The Workforce Fairness Institute is an organization committed to educating voters, employers, employees and citizens about issues affecting the workplace.  To learn more, please visit:

To schedule an interview with a Workforce Fairness Institute representative, please contact Ryan Williams at (202) 677-7060.


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AZ Daily Sun--Coconino Voices: PRO Act legislation would hurt local businesses

— 05.13.2021 —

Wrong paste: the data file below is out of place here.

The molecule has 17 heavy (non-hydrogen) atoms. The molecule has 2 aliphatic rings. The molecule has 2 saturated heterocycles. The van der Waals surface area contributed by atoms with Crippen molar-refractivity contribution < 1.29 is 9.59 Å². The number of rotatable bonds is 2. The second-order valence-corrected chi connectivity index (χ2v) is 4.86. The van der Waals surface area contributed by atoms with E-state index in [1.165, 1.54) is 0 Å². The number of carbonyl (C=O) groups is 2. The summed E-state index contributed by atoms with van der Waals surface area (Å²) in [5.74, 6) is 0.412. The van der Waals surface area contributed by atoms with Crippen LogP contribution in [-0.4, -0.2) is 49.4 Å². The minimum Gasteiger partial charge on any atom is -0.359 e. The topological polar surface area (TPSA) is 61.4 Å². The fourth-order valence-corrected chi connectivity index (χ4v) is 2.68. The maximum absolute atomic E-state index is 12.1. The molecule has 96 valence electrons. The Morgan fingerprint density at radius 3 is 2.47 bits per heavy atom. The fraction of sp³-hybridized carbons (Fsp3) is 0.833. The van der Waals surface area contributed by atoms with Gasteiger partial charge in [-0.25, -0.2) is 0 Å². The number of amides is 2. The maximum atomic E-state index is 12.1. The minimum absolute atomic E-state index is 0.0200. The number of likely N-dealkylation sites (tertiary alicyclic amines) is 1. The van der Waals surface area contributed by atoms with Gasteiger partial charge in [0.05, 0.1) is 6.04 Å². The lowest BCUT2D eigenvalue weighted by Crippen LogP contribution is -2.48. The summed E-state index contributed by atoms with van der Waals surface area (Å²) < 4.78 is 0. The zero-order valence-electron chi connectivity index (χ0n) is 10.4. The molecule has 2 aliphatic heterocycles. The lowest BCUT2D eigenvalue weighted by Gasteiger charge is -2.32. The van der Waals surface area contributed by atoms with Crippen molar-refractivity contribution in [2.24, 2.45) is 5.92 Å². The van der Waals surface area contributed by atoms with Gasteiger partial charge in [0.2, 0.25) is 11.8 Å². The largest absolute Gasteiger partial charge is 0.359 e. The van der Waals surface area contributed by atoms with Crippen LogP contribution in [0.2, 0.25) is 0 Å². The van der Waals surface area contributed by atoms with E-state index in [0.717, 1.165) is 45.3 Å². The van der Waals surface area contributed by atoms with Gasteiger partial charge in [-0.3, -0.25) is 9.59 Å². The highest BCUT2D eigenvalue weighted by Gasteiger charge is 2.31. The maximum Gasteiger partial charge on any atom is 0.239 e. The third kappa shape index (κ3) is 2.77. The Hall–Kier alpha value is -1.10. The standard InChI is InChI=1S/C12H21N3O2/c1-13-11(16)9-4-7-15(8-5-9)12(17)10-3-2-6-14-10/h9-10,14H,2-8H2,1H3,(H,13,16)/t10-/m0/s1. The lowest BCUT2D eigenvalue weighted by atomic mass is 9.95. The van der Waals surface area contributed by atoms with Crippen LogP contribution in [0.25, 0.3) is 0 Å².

By: Julie Pastrik Arizona businesses and workers have had an incredibly challenging year given the economic slowdown that followed in the wake of the coronavirus pandemic. However, local businesses and industries across the state are resilient and on the road to a strong recovery that will mean more jobs for Arizona workers and increased economic development to strengthen our communities. That is, as long as Congress does not move forward with potentially devastating legislation that would hurt local employers and employees alike while impeding our state’s economic recovery. Unfortunately, some members of Congress seem determined to do just that by pushing through the Protecting the Right to Organize (PRO) Act. As harmless as the name may sound, the PRO Act would have serious repercussions for local businesses, particularly smaller ones, while undermining long-standing rights for employees and threatening the growing gig economy that has helped provide much-needed income for so many during this time. Arizona is fortunate to have leaders like Senators Mark Kelly and Kyrsten Sinema, who have both refrained from joining the vast majority of their Democratic colleagues in cosponsoring the PRO Act. In a slap in the face to Arizona workers, the PRO Act removes one of the most fundamental rights a worker has when it comes to voting in elections to determine whether to unionize: the secret ballot. Instead, workers could be forced to sign union authorization cards in front of other employees, their employer, or union organizers. This bill would also destroy workers’ right to privacy by allowing unions access to personal information, including their home address and personal phone number. If that doesn’t open the door to union intimidation and harassment, I don’t know what does. As if that was not bad enough, the PRO Act would create major new challenges for Arizona businesses, making it harder for them to create jobs, expand in their communities, and even keep their doors open. It would redefine what it means to be a “joint employer” under national labor law, greatly complicating existing relationships between franchisors and franchisees as well as between business owners, contractors, subcontractors, and vendors and suppliers. At the same time, it would interfere with attorney-client confidentiality and make it much more difficult for small businesses to secure a legal advice on labor issues. Particularly harmful during these times, the PRO Act would apply a failed policy from California to national labor law by using the “ABC” test to determine whether a worker is an independent contractor or employee. This makes it much harder to qualify as an independent contractor, threatening the freedom and flexibility that tens of thousands of Arizonans find in independent contracting and gig economy work. Ultimately, the PRO Act is bad public policy that only works for union leaders to inflate their falling ranks while threatening workers’ rights, undermining small businesses, and jeopardizing a growing part of our economy. This is not a good solution for Arizona, and Senators Sinema and Kelly should stay firm and not cosponsor this misguided legislation.